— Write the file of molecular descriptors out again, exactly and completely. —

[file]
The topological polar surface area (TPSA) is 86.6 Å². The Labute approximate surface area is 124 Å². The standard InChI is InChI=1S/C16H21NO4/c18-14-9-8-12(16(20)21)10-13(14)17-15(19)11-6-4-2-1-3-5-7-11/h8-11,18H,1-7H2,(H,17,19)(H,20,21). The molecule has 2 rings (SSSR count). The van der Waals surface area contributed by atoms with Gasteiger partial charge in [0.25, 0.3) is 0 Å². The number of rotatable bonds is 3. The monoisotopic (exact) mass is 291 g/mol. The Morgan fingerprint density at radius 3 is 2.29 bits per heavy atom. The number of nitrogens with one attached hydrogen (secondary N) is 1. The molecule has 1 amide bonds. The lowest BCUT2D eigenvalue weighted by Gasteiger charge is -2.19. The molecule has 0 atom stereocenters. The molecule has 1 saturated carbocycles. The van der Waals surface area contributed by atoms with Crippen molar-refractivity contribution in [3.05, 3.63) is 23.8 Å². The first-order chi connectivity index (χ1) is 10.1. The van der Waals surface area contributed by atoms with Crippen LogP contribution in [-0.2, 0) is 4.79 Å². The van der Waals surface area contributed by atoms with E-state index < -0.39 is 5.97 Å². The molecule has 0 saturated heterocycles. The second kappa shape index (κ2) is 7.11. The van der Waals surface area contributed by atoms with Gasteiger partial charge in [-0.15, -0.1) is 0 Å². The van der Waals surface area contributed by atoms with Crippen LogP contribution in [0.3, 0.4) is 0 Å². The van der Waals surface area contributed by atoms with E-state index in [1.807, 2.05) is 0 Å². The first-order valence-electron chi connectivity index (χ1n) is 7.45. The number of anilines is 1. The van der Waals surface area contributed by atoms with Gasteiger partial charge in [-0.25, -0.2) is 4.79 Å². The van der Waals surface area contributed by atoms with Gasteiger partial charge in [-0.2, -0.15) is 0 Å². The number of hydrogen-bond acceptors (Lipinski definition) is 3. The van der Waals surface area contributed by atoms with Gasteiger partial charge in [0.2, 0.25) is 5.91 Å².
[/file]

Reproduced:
The topological polar surface area (TPSA) is 86.6 Å². The Labute approximate surface area is 124 Å². The standard InChI is InChI=1S/C16H21NO4/c18-14-9-8-12(16(20)21)10-13(14)17-15(19)11-6-4-2-1-3-5-7-11/h8-11,18H,1-7H2,(H,17,19)(H,20,21). The molecule has 2 rings (SSSR count). The van der Waals surface area contributed by atoms with Gasteiger partial charge in [0.25, 0.3) is 0 Å². The number of rotatable bonds is 3. The monoisotopic (exact) mass is 291 g/mol. The Morgan fingerprint density at radius 3 is 2.29 bits per heavy atom. The number of nitrogens with one attached hydrogen (secondary N) is 1. The molecule has 1 amide bonds. The lowest BCUT2D eigenvalue weighted by Gasteiger charge is -2.19. The molecule has 0 atom stereocenters. The molecule has 1 saturated carbocycles. The van der Waals surface area contributed by atoms with Crippen molar-refractivity contribution in [3.05, 3.63) is 23.8 Å². The first-order chi connectivity index (χ1) is 10.1. The van der Waals surface area contributed by atoms with Crippen LogP contribution in [-0.2, 0) is 4.79 Å². The van der Waals surface area contributed by atoms with E-state index < -0.39 is 5.97 Å². The molecule has 0 saturated heterocycles. The second kappa shape index (κ2) is 7.11. The van der Waals surface area contributed by atoms with Gasteiger partial charge in [-0.15, -0.1) is 0 Å². The van der Waals surface area contributed by atoms with Crippen LogP contribution in [0.3, 0.4) is 0 Å². The van der Waals surface area contributed by atoms with E-state index in [1.807, 2.05) is 0 Å². The first-order valence-electron chi connectivity index (χ1n) is 7.45. The number of anilines is 1. The van der Waals surface area contributed by atoms with Gasteiger partial charge in [-0.25, -0.2) is 4.79 Å². The van der Waals surface area contributed by atoms with Gasteiger partial charge in [-0.2, -0.15) is 0 Å². The number of hydrogen-bond acceptors (Lipinski definition) is 3. The van der Waals surface area contributed by atoms with Gasteiger partial charge in [0.2, 0.25) is 5.91 Å².